THE PARABLE OF THE STEWARD – CATHOLICOS PAPKEN GULESSERIAN

“Give an account of your stewardship”
—Luke 16:1-9

Dear Armenians, this is our lesson for today from the Gospel. Of course you know and you remember the Parable of the Steward in the Gospel. It is purely a business matter. Even in the American mind and understanding, it is a business matter. If it is clear that social situations that come up in human life are age-old repetitions, then the Parable of the Steward is not a new phenomenon, but one echo of the eternal truths and situations in human life.

There was a wealthy man who owned land, properties and funds. Eventually his business became so vast and diversified that he could no longer operate it all by himself. So he turned over the stewardship or management of his business to an expert on his staff. This is the so-called “steward,” who served him for a long time with the total authority that was given to him. He grew old in that position.

There were also some people who were poking their noses into the steward’s work. Maybe they were simply the wealthy man’s lackeys, or perhaps impartial people who whispered unflattering things concerning the steward into the wealthy man’s ear. According to them, the steward “was squandering his employer’s assets” [Luke 16:1].

According to an old saying, “tangible things are sweeter than the spiritual ones.” Without regard for the long and faithful service of his steward, who had reached retirement age, the wealthy man summons him and confronts him with the accusations he has heard. He adamantly announces, “Don’t waste a moment! Go put your accounts in order and bring them to me because you can no longer be my steward” [Luke 16:2].

The poor man leaves, and so that he can close his books, he makes a few arrangements with his clients. For some of them he offers commercial reductions or discounts in the calculation of their debts. His accusers use this as fresh evidence to further discredit the steward. But this time, the wealthy man will have none of it. Seemingly respecting the total authority with which he had entrusted the steward, he commended him, even if what he did was “unjust” [Luke 16:8].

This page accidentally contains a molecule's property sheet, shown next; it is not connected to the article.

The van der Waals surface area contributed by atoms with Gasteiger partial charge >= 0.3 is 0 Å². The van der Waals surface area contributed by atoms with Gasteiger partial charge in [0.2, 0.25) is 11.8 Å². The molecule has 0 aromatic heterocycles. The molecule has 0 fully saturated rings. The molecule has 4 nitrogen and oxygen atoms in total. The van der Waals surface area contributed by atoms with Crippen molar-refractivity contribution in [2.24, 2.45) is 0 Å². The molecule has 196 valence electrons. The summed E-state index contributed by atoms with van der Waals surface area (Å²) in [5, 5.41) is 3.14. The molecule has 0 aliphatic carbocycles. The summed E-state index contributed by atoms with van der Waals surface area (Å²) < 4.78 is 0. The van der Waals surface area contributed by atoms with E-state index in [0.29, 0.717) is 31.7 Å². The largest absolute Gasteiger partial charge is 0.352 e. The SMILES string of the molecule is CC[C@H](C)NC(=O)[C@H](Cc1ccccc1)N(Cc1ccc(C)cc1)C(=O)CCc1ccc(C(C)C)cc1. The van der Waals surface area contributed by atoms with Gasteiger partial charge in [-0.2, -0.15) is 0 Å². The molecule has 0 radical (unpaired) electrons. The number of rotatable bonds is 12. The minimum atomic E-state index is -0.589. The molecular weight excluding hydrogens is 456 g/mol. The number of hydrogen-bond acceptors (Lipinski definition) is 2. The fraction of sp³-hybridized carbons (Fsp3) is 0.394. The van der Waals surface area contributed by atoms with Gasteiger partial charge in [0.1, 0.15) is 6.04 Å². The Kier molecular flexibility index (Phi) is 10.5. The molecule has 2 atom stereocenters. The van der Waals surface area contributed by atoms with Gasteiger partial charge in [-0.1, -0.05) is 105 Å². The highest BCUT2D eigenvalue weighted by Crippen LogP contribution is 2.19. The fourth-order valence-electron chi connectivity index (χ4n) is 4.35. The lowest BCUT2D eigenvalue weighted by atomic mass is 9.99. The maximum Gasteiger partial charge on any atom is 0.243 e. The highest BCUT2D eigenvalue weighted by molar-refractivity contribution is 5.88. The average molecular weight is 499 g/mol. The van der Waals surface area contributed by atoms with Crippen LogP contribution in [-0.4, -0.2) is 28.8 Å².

An employee who works in a business for his entire career deserves to live according to his good reputation and the privileges of his faithful service. Such a diligent person should not be reduced to begging. Having reached retirement age, he should not be consigned to manual labor or farm work. He rightly expects that his grateful clients will one day return the favor of his courtesy. This approach of the steward appears quite natural to the wealthy man and he praises him.

Our Lord Jesus Christ also endorses the outcome of this story and he tells his followers to be mindful of the shrewd deed of this so-called “unjust” steward: “Strive to utilize unjust and unlawful money in this world in such a way that you may be able to secure for yourselves eternal blessings” [Luke 16:9].

In the Parable of the Unjust Steward, the Savior’s full attention is focused on using human wisdom for what is good, investing it wisely on what is undeniably necessary.

Christians may not use ungodly methods in business, work or service. Human life has a clear purpose toward which it strives. This purpose is the proper growth and development of all human abilities, and their proper stewardship (management, utilization) for the complete expression of the Christian’s life.

Laws exist to secure and realize human freedom. To submit oneself to the law does not mean bondage or the violation of freedom. And nowhere, never, and in no way does freedom mean lawlessness, disorderliness, rudeness, or perversion; in other words, irresponsibility.